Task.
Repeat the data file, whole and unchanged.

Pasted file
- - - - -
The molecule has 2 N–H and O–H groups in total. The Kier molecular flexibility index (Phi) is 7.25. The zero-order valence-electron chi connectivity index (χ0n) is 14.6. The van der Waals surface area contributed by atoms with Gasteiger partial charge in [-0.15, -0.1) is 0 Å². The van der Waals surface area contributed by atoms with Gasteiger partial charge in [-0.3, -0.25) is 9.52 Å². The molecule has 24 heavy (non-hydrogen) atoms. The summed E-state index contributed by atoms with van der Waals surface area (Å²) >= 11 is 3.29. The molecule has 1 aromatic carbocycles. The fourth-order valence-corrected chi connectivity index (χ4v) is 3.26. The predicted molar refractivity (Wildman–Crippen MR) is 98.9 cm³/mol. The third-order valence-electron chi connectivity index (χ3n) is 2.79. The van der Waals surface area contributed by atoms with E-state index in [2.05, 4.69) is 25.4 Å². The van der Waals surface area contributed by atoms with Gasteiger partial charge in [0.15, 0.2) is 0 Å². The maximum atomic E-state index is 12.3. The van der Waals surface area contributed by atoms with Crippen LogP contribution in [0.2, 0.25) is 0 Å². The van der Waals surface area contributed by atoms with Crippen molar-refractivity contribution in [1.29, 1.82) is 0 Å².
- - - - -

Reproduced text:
The molecule has 2 N–H and O–H groups in total. The Kier molecular flexibility index (Phi) is 7.25. The zero-order valence-electron chi connectivity index (χ0n) is 14.6. The van der Waals surface area contributed by atoms with Gasteiger partial charge in [-0.15, -0.1) is 0 Å². The van der Waals surface area contributed by atoms with Gasteiger partial charge in [-0.3, -0.25) is 9.52 Å². The molecule has 24 heavy (non-hydrogen) atoms. The summed E-state index contributed by atoms with van der Waals surface area (Å²) >= 11 is 3.29. The molecule has 1 aromatic carbocycles. The fourth-order valence-corrected chi connectivity index (χ4v) is 3.26. The predicted molar refractivity (Wildman–Crippen MR) is 98.9 cm³/mol. The third-order valence-electron chi connectivity index (χ3n) is 2.79. The van der Waals surface area contributed by atoms with E-state index in [2.05, 4.69) is 25.4 Å². The van der Waals surface area contributed by atoms with Gasteiger partial charge in [0.15, 0.2) is 0 Å². The maximum atomic E-state index is 12.3. The van der Waals surface area contributed by atoms with Crippen LogP contribution in [0.2, 0.25) is 0 Å². The van der Waals surface area contributed by atoms with Crippen molar-refractivity contribution in [1.29, 1.82) is 0 Å².